(Àëåêñàíäð Íåâñêèé, 1938) Directed by Sergei Eisenstein. Stalwart Nikolai Cherkassov portrays Alexander Nevsky, the 13th-century Russian prince who formed an army and repelled an invasion by German Teutonic Knights. After the German invasion of Russia in 1941, Stalin reportedly ordered Alexander Nevsky to be shown in every movie theater in the Soviet Union to incite the masses against the invasion. The Battle on Ice remains one of the most spectacular battle scenes ever filmed. Sergei Prokofiev’s rousing score is a work of art unto itself.
Ballad of a Soldier
(Áàëëàäà î ñîëäàòå, 1959) Directed by Grigory Chukhrai. A good half (if not more) of Russian films deal with what Russians call the Great Patriotic War, or World War II. Few are so profound and universal as Chukhrai’s simple tale about a young soldier, Alyosha, who has only 48 hours of furlough to travel home to his mother. Exquisitely crafted, well-paced, and deeply moving in its demonstration of the bonds of love and family.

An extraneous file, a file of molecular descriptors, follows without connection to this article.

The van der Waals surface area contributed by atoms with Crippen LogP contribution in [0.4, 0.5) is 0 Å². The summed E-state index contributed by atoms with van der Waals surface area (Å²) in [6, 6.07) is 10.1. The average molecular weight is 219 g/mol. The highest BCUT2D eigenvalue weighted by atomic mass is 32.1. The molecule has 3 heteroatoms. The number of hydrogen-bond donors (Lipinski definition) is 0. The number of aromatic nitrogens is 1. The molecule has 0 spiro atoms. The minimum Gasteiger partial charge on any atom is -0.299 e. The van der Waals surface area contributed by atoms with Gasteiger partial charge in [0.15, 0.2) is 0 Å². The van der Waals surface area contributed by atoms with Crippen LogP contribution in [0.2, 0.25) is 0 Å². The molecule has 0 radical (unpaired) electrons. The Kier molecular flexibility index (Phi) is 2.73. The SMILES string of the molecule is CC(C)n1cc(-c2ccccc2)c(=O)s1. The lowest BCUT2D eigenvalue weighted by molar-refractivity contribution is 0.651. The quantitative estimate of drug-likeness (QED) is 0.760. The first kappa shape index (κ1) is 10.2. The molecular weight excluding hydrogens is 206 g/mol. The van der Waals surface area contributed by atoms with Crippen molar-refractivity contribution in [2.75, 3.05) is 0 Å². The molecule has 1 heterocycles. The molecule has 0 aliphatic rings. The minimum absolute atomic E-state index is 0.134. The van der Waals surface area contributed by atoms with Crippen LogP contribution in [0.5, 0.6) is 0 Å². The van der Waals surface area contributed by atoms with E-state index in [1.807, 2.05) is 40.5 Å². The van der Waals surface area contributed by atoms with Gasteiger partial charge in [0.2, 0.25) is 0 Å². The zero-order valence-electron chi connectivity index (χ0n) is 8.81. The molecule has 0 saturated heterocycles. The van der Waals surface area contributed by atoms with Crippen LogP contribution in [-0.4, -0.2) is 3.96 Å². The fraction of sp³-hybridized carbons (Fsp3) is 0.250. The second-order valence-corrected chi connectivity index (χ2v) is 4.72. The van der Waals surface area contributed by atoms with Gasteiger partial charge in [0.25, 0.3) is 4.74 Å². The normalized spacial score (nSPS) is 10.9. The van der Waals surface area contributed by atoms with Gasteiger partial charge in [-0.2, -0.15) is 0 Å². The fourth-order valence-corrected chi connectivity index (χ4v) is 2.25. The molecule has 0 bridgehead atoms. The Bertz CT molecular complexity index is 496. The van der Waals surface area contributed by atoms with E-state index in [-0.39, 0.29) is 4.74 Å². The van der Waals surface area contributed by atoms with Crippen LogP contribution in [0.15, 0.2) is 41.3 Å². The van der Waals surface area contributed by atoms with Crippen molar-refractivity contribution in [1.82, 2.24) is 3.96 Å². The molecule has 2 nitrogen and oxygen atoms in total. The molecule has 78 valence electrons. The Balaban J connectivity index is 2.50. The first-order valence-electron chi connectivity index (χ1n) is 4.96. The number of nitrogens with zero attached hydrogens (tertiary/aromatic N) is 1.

Come and See
(Èäè è ñìîòðè, 1985) Directed by Elem Klimov. A harrowing look at the 1942 German invasion of Belarus and one of the strongest anti-war statements ever. Alexei Kravchenko plays a 12-year old boy who joins the partisans, loses his family, and witnesses the slaughter of innocents. Made for the 40th anniversary of the Soviet victory in World War II, the film won the top prize at the 1985 Moscow Film Festival.
Moscow Does Not Believe in Tears
(Ìîñêâà ñëåçàì íå âåðèò, 1980) Directed by Vladimir Menshov. Three young women from the country come to Moscow in search of a better life in the late 1950s and we follow their lives over the next 20 years. The film won the 1981 Foreign Film Oscar, and thus received much more exposure than most Soviet films; offered Westerners a glimpse of what life was like behind the Iron Curtain in the Brezhnev era.